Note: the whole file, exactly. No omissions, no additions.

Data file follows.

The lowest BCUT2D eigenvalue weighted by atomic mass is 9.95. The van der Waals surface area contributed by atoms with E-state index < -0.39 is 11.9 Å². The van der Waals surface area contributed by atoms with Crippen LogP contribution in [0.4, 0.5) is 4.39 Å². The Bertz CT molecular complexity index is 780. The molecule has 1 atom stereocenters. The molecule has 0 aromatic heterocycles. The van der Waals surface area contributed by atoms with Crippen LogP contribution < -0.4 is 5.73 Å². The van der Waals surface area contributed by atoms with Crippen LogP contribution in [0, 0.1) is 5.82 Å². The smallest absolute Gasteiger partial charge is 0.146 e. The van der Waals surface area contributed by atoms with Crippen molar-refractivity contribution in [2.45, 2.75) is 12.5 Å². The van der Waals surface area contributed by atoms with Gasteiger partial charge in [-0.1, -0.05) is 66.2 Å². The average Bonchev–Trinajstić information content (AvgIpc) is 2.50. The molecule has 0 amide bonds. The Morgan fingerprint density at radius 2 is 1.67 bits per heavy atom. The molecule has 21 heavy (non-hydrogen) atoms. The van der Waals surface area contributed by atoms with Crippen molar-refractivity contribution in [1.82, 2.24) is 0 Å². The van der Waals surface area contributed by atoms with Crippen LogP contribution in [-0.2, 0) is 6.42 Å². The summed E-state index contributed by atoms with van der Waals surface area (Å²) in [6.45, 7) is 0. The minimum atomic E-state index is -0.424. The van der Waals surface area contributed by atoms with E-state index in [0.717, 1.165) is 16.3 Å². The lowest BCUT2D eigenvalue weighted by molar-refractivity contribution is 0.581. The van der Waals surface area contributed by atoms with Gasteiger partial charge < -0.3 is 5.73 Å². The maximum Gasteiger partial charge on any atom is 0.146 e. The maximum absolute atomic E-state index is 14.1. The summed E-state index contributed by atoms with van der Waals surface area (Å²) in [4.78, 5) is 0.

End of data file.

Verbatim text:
The lowest BCUT2D eigenvalue weighted by atomic mass is 9.95. The van der Waals surface area contributed by atoms with E-state index < -0.39 is 11.9 Å². The van der Waals surface area contributed by atoms with Crippen LogP contribution in [0.4, 0.5) is 4.39 Å². The Bertz CT molecular complexity index is 780. The molecule has 1 atom stereocenters. The molecule has 0 aromatic heterocycles. The van der Waals surface area contributed by atoms with Crippen LogP contribution < -0.4 is 5.73 Å². The van der Waals surface area contributed by atoms with Crippen LogP contribution in [0, 0.1) is 5.82 Å². The smallest absolute Gasteiger partial charge is 0.146 e. The van der Waals surface area contributed by atoms with Crippen molar-refractivity contribution in [2.45, 2.75) is 12.5 Å². The van der Waals surface area contributed by atoms with Gasteiger partial charge in [-0.1, -0.05) is 66.2 Å². The average Bonchev–Trinajstić information content (AvgIpc) is 2.50. The molecule has 0 amide bonds. The Morgan fingerprint density at radius 2 is 1.67 bits per heavy atom. The molecule has 21 heavy (non-hydrogen) atoms. The van der Waals surface area contributed by atoms with Crippen molar-refractivity contribution in [1.82, 2.24) is 0 Å². The van der Waals surface area contributed by atoms with Crippen LogP contribution in [-0.2, 0) is 6.42 Å². The summed E-state index contributed by atoms with van der Waals surface area (Å²) in [6.45, 7) is 0. The minimum atomic E-state index is -0.424. The van der Waals surface area contributed by atoms with E-state index in [0.717, 1.165) is 16.3 Å². The lowest BCUT2D eigenvalue weighted by molar-refractivity contribution is 0.581. The van der Waals surface area contributed by atoms with Gasteiger partial charge < -0.3 is 5.73 Å². The maximum Gasteiger partial charge on any atom is 0.146 e. The maximum absolute atomic E-state index is 14.1. The summed E-state index contributed by atoms with van der Waals surface area (Å²) in [4.78, 5) is 0.